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In hard times, queen of the fruits turns into mangosteen jam

By Thai Newsroom Reporters

MANGOSTEEN JAM IS BEING industriously manufactured in an eastern district of Chanthaburi albeit not in high demand. The more the queen of the fruits is processed, the less it is thrown away as a rotten, unsold farm produce, simple as that.

Farmer Boonsong Srisantanakit has recruited relatives and neighbours in Khao Wua subdistrict of Tha Mai district for help her with the homemade processing of the freshly-picked fruit into mangosteen jam, keeping fingers crossed it will find its way to domestic markets nationwide as a sweet and sour snack in addition to the likes of durian paste, pineapple jam and strawberry jam.

The farmer’s home-based enterprise was prompted by the unwelcomed event in which the average ex-farm price of fresh mangosteen has incredibly plummeted from as much as 60 baht to less than 10 baht a kilogramme whereas some 100,000 tons of mangosteen was forecast to be combinedly produced in the eastern provinces of Rayong, Trat and Chanthaburi throughout this year.

That did not include the mangosteen produced in abundant volume in several southern provinces which will almost certainly oversupply the domestic markets throughout the country.

Boonsong said she was immensely appalled at the unexpected event in which some 300 kilogrammes of mangosteen was torched in a blaze by some farmers who joined street protesters at Victory Monument in Bangkok on Aug 13.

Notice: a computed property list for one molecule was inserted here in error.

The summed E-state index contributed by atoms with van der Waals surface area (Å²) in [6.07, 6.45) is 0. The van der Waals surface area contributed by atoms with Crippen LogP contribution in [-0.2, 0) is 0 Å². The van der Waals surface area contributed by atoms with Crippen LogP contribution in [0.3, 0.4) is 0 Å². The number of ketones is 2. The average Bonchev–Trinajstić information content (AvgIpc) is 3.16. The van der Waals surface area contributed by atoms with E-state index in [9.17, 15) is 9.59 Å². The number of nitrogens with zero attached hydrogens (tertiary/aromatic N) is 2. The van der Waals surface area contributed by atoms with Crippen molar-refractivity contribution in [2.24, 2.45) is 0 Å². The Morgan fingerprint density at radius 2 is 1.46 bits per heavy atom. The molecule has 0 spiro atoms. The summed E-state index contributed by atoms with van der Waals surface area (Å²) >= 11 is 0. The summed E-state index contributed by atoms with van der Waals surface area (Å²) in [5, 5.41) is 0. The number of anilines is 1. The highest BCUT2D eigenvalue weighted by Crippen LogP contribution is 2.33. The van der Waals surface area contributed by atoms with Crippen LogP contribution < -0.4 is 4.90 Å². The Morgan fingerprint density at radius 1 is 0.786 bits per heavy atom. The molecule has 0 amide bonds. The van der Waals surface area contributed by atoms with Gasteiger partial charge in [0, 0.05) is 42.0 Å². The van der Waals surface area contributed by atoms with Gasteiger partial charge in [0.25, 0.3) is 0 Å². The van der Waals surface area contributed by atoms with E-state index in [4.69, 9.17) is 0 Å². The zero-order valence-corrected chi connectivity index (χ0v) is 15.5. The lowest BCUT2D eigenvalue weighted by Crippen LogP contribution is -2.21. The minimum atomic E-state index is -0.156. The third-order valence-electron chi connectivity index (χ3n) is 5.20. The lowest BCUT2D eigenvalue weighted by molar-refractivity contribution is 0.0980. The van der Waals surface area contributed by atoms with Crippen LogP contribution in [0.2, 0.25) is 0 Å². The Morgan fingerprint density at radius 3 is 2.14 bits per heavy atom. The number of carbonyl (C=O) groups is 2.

The mangosteen farmer who is buying the fresh fruit from fellow farmers for an average ex-farm price of 15 baht a kilogramme has planned to increase the manufacturing volume of her homemade mangosteen jam with intent to help relieve their economic plight due to the sustained pandemic situation.
Truckloads of the freshly-harvested mangosteen, earlier viewed as a cash crop among the likes of durian, also known as king of the fruits, rambutan and longkong, are currently facing difficulties passing the Dark Red Zone in Rayong, Chonburi, Bangkok and its outlying provinces before the fresh fruit finds its way to the markets without getting rotten along the way.

Though Boonsong’s mangosteen jam in a 120-gramme package which is selling for 25 baht would be unlikely to bring about a promising demand as an alternative snack among the domestic consumers, she honestly hoped it will more or less alleviate the woes of the fellow farmers.


Top: Lots of mangosteen. Photo: Tourism Authority of Thailand

Home Page: Bread and jam. Photo: Br3nda (CC BY 2.0)

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